"Yates himself could not have written a more bittersweet end to a story than the culmination of his lifelong obsession to be published in The New Yorker. After 30 years of ''shamelessly teasing me with encouragement,'' fiction editor Roger Angell wrote Yates's agent that ''his kind of fiction is not what we're looking for.' That is, until Yates died, when they published an early story of his they had rejected in 1952. On hearing this news, Yates's daughter Sharon went to the basement, where her father's ashes still rested in a box, pending a family decision on where to disperse them. She gave the box of ashes a shake and said, ''Way to go, Dad.''

Dust Congress doesn't ask you for much, dear readers, but we will here ask that you pick up some of Yates' books soon, if you haven't already (Dust Congress recommends "the easter parade," "revolutionary road," and the fantastic, recently published "the collected stories of Richard Yates.").

And after reading some of his fiction, find some time to read through the biography. It is, like his fiction, a sad read. A quote by Yates' hero Adlai Stevenson indicates a likely reason why Yates' books did not sell during his lifetime (Yates kept this quote on his desk): "Americans have always assumed, subconsciously, that every story will have a happy ending."

Looking back on his life, one is amazed that Yates was able to produce anything at all, much less nine books, and at least three modern American classics.

February 2, 2006

a new home and a place to breathe

Joan Snyder, And Always Searching for Beauty, 2001

* Clusterfuck Nation. excerpt:

"But if the American public becomes subject to political despotism in the years ahead, it will come from somebody other than Bush and it will come because the public will demand it. The American public itself has been so grossly passive, complacent, and irresponsible in its raptures of credit-card shopping, infotainment, and easy motoring, that when our society runs into trouble due to the things we have ignored, the public will beg to be pushed around, they will crave to be directed toward some purposeful action to save their asses.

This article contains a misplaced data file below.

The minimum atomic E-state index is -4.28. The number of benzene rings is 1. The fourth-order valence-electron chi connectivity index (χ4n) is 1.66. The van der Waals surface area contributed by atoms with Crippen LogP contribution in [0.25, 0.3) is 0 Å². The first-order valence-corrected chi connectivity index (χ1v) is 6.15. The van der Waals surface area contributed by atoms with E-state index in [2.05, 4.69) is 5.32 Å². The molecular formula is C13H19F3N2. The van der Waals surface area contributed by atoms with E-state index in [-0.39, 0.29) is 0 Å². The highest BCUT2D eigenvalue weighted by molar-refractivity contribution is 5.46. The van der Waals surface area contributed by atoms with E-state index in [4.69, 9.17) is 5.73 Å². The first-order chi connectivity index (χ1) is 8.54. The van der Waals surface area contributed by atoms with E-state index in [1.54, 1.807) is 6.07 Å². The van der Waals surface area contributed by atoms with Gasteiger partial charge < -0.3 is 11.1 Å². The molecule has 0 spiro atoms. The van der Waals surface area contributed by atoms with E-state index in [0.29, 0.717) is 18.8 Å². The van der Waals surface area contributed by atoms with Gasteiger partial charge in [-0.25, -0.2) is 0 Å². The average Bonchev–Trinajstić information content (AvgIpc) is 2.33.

"That's why I think it's ridiculous to waste time wringing our hands over Bush. One day, very soon, for instance, we will find ourselves in a gasoline crisis that will not end. We will not be able to transport people and the goods they need around our country. Our railroad system will be a shambles because leaders like John Kerry were too busy wringing their hands over other things -- so we'll be stuck with no alternative to the interstate highway system. Likewise when the housing bubble implodes and the public discovers that an economy based on cheap oil suburbs and credit for the uncreditworthy can't continue, and nobody warned them about it.

"At some point not far away, we'll have a president who puts children in uniforms because their parents will have been scared to death by their own lifetime of slovenliness. It may not get us anything, except the illusion that we can regain what has been lost forever. And it may not last long, as the illusions finally fall away and we are left with only what we can do for ourselves locally. But it will not come from George W. Bush. It will come because of our own fantastic inattention to the things that really matter."

* 10 weirdest USB gadgets. excerpt:

"7. USB heated slippers